At the end of last week I started flicking through an amazing book - Caring Spaces, Learning Places - Children's Environments that Work by Jim Greenman. A section on adventure playgrounds caught my attention and I began doing a little Googling (how good is Google?!)
The following is an excerpt from www.adventureplaygrounds.hampshire.edu
C. Th. Sørensen, a Danish landscape architect, noticed that children
preferred to play everywhere but in the playgrounds that he built. In
1931, he imagined "A junk playground in which children could create and shape, dream and imagine a reality." Why not give children in the city the same chances for play as those in the country? His initial
ideas started the adventure playground movement.
The first adventure playground opened in Emdrup, Denmark in 1943, during World War II. In 1946, Lady Allen of Hurtwood visited Emdrup from England and was impressed with "junk playgrounds." She brought the idea to London. These "junk playgrounds" became known as "adventure playgrounds." From then on the movement grew to provide adventure playgrounds for children with disabilities and included the formation of the Handicapped Adventure Playground Association, currently known as Kidsactive. Adventure playgrounds spread throughout Europe, particularly to Scandinavian countries, Switzerland, the Netherlands, France and Germany.
Ahhh...just the thought of this sort of outdoor space for children makes my knees a little weak! So much creativity, freedom and RISK - yay!! But for all my googling I couldn't find one in Australia. I found a few in the US, however discovered that many others had closed or been demolished due to increasing litigation issues and concerns - how sad...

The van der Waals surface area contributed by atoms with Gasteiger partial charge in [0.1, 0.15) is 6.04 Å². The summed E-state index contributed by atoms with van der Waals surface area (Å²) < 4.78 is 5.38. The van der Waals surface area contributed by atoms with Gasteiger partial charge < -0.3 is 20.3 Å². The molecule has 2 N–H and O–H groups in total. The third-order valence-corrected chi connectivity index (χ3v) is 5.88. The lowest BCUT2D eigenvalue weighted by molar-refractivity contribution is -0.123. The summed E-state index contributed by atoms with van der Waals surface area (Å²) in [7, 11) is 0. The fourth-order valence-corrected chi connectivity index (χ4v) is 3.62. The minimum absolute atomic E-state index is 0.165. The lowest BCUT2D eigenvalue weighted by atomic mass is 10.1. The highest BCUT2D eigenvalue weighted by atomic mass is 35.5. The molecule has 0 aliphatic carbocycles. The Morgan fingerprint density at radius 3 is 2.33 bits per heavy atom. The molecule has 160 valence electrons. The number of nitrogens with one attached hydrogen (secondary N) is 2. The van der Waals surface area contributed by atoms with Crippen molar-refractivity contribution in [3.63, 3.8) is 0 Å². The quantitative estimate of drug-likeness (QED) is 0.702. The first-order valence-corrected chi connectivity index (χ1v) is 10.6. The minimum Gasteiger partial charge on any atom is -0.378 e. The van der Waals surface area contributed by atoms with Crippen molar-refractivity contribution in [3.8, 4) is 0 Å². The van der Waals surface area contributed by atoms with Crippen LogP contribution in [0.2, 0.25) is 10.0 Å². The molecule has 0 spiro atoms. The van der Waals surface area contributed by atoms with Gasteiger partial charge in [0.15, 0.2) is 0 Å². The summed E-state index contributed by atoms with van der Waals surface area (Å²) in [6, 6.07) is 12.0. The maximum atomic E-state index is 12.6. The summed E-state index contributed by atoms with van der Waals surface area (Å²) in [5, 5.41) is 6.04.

During my browsing I came across a great article from the US (which you can read here) the folllowing is a small excerpt:
When given age-appropriate challenges, children tend to take them very
seriously; in fact, the more obvious the risk is, the more cautiously a child will proceed. Adventure Playgrounds are a perfect case in point. While our paranoid and litigious society boasts only a handful, Europe has hundreds, offering kids the opportunity to play with fire, use handsaws and sail across 50-foot zip lines. Denise Brown, Manager of the Berkeley Adventure Playground in California (pictured right), told NPR in an interview:
What we like to say is that there are no hidden risks in the
playground. Even a young child walking through the playground gates can look around and tell that it's a different type of playground, and there are sticks and boards and nails and rocks and things that they need to watch out for.
In her experience, there are fewer injuries on Adventure Playgrounds than at standard U.S. playgrounds. At Kolle 37, an Adventure Playground in Berlin where kids can build their own three-story forts with wood and nails, two children have broken bones and a couple have stepped on nails over the course of five years.
I'd love to know what people think of adventure playgrounds... and I would love to hear if anyone knows of any in Australia - I want to go there! If all else fails, looks like a trip to Europe is in order - I would love to see how these playgrounds work...and have a play myself!
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